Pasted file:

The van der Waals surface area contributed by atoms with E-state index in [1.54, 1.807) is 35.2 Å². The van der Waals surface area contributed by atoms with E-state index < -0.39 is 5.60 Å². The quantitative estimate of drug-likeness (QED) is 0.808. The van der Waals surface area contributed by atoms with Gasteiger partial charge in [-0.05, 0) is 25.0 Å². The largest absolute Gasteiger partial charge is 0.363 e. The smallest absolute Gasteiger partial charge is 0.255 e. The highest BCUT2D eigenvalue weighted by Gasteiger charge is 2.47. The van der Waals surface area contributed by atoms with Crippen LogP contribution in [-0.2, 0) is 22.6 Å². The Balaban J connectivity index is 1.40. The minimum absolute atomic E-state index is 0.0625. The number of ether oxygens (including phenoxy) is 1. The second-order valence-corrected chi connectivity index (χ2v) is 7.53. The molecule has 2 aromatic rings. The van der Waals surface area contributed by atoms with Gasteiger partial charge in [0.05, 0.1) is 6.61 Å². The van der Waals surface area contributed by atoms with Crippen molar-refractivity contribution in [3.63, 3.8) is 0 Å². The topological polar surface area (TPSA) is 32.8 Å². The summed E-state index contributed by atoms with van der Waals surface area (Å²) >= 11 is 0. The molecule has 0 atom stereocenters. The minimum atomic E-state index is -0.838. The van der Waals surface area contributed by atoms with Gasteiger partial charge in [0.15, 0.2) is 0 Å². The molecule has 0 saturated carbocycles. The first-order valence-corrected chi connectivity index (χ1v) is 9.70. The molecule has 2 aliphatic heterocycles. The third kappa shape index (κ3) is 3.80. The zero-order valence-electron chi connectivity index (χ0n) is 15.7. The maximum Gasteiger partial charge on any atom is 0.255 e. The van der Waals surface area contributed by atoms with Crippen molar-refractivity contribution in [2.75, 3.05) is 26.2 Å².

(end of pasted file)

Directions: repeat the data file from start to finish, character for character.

The van der Waals surface area contributed by atoms with E-state index in [1.54, 1.807) is 35.2 Å². The van der Waals surface area contributed by atoms with E-state index < -0.39 is 5.60 Å². The quantitative estimate of drug-likeness (QED) is 0.808. The van der Waals surface area contributed by atoms with Gasteiger partial charge in [-0.05, 0) is 25.0 Å². The largest absolute Gasteiger partial charge is 0.363 e. The smallest absolute Gasteiger partial charge is 0.255 e. The highest BCUT2D eigenvalue weighted by Gasteiger charge is 2.47. The van der Waals surface area contributed by atoms with Crippen LogP contribution in [-0.2, 0) is 22.6 Å². The Balaban J connectivity index is 1.40. The minimum absolute atomic E-state index is 0.0625. The number of ether oxygens (including phenoxy) is 1. The second-order valence-corrected chi connectivity index (χ2v) is 7.53. The molecule has 2 aromatic rings. The van der Waals surface area contributed by atoms with Gasteiger partial charge in [0.05, 0.1) is 6.61 Å². The van der Waals surface area contributed by atoms with Crippen molar-refractivity contribution in [3.63, 3.8) is 0 Å². The topological polar surface area (TPSA) is 32.8 Å². The summed E-state index contributed by atoms with van der Waals surface area (Å²) >= 11 is 0. The molecule has 0 atom stereocenters. The minimum atomic E-state index is -0.838. The van der Waals surface area contributed by atoms with Gasteiger partial charge in [0.15, 0.2) is 0 Å². The molecule has 0 saturated carbocycles. The first-order valence-corrected chi connectivity index (χ1v) is 9.70. The molecule has 2 aliphatic heterocycles. The third kappa shape index (κ3) is 3.80. The zero-order valence-electron chi connectivity index (χ0n) is 15.7. The maximum Gasteiger partial charge on any atom is 0.255 e. The van der Waals surface area contributed by atoms with Crippen molar-refractivity contribution in [2.75, 3.05) is 26.2 Å².